Very compelling 80s Aussie horror/thriller. Personally, I found this title one of producer Anthony Ginnane's better films.

Once again, this is one of those Ginnane's movies that was marketed distinctively at international audiences rather than domestically. This can be seen by the creators' reluctance to rely upon any national stereotypes that are perhaps more prevalent in other Australian movies feature foreigners in starring roles, for instance THE SUNDOWNERS, SUMMER OF THE SEVENTEENTH DOOL, ON THE BEACH etc. This is very much an international film. The political "scandal" in the movie could just have easily occurred in Norway. The movie itself is quite ingenious and is B-grade only in budget and perhaps the choice of actors, though most of these faces would be more immediately known at home. Everything is top notch and David Hemmings once again kicks arse. I guess if you liked THIRST and THE SURVIVOR you should see this - you won't regret it! Once again equipped with a delightful score by the deceased legend, Brian May.
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dated now but excellent all same
FFAxDAVID10 September 2005
seen a lot of stuff with robert powel in,but this has always been the one that stands out as his best to me.

Naturaly being 1980 its now an old and well used format but at time it was excellent,and even now i find it an enjoyable film.

The story is bought in gradualy but at a steady pace,the acting is enjoyable over all,and considering the lack of blood and guts it still holds its own as a decent spooky movie that when i was younger made me jump a few times and stayed in my mind for a good few months afterwards,not least because it was the sort of film everyone in my school talked about when saw it,and made other kids not having seen it want to!
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Effective mix of political and supernatural thriller
gridoon201824 November 2016
Warning: Spoilers
Robert Powell, fresh from what is arguably his most famous role (Jesus Christ), plays here another character who can perform miracles, although this time he is more ambiguous and enigmatic. Is he an angel or a demon? What does he want? Just how powerful are his powers, and how did he get them? Can he die? Some of these questions are answered, some are not, but the film certainly keeps you guessing, and Powell's performance is mesmerizing: you never know what he is going to do next. As films about telekinetic and/or magic powers go, "Harlequin" is not quite in the same league as "The Medusa Touch' or "The Fury", but it's not bad at all. **1/2 out of 4.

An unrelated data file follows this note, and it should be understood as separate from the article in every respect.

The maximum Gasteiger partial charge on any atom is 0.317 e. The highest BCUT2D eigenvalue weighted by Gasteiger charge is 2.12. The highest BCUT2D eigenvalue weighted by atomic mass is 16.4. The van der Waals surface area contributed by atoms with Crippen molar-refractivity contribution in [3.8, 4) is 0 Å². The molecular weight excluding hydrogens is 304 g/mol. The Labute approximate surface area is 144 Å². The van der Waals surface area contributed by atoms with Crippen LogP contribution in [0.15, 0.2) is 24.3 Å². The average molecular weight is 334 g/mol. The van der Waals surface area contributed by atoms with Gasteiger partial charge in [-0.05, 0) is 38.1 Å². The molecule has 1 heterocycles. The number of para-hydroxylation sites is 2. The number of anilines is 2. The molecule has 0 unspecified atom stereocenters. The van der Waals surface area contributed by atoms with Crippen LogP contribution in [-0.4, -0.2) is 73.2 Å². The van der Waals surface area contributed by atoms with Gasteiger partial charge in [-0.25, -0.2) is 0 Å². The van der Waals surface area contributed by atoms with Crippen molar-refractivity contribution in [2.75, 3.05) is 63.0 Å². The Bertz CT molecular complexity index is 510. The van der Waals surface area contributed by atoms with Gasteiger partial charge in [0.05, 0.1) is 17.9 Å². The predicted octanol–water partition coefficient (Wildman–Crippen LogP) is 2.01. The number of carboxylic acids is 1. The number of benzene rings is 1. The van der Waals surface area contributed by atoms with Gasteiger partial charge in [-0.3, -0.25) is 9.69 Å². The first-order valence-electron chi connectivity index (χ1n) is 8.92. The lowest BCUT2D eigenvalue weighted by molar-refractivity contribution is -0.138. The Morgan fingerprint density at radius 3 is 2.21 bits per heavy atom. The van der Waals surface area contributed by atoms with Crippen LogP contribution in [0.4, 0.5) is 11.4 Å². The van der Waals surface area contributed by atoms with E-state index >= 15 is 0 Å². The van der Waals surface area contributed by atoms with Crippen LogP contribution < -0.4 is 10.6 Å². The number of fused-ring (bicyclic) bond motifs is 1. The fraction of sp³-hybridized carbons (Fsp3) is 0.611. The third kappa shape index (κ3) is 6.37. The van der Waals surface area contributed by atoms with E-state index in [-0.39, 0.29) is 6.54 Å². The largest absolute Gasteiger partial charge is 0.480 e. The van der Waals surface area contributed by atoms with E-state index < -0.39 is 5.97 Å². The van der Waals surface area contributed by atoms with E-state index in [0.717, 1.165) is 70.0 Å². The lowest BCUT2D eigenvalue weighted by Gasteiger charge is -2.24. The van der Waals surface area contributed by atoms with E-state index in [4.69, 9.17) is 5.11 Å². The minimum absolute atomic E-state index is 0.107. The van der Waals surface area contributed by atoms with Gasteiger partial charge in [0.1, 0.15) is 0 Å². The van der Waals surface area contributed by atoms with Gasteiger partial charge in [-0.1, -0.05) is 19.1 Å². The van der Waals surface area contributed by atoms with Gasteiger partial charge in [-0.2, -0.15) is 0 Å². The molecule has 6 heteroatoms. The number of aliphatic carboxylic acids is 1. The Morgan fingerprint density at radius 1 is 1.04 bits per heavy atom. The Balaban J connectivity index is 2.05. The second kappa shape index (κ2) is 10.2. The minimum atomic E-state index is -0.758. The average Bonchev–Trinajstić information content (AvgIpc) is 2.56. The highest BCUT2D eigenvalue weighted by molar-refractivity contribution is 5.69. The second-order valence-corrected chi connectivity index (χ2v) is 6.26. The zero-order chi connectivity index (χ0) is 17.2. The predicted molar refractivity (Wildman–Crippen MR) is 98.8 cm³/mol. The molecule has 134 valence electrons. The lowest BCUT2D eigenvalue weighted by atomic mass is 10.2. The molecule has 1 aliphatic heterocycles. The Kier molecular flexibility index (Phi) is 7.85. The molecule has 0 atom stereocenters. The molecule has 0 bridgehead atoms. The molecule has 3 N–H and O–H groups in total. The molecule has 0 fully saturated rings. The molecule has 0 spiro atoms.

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K M20 April 2007
I work in the media and from a professional point of view I think this film is amazing. You have to take into consideration that the film is an independent one and for the standards it is at, it incredible. The story has great potential if a little confusing at times but definitely worth a watch. On a more personal level Robert Powell is HOT!!! Especially in tight leather pants. The outfits he has to wear are rather strange and he sometimes looks like David Bowie's twin brother with his make up on and his nails painted! I half expected him to burst into a song from 'The labyrinth'. His acting is superb as always. If you like him in this you have to watch '39 steps' it is equally as good with a fascinating plot.

K :)
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Rrrobert1 June 2013
Like many Antony I Ginnane productions this one boasts some minor league international 'name' actors (Broderick Crawford, David Hemmings), along with some Australian TV celebrities known for soap opera acting roles (Carmen Duncan, Mark Spain, Alyson Best, Sean Myers, Julia Moody, Bevan Lee, John Frawley) and late night commercials spruiking land deals in Mt Evelyn, Victoria (Gus Mercurio). And as with most Ginnane productions, the story involves mystery, intrigue, and some low-budget supernatural events.

Unfortunately it is one of the more muddled outputs of the Ginnane stable. The script seems clunky with a Harold Holt style disappearance, a Rasputin type healer, political intrigue, and a Damien Thorne type diabolical tyke. The story never really seems to come together and the various elements seem confusing.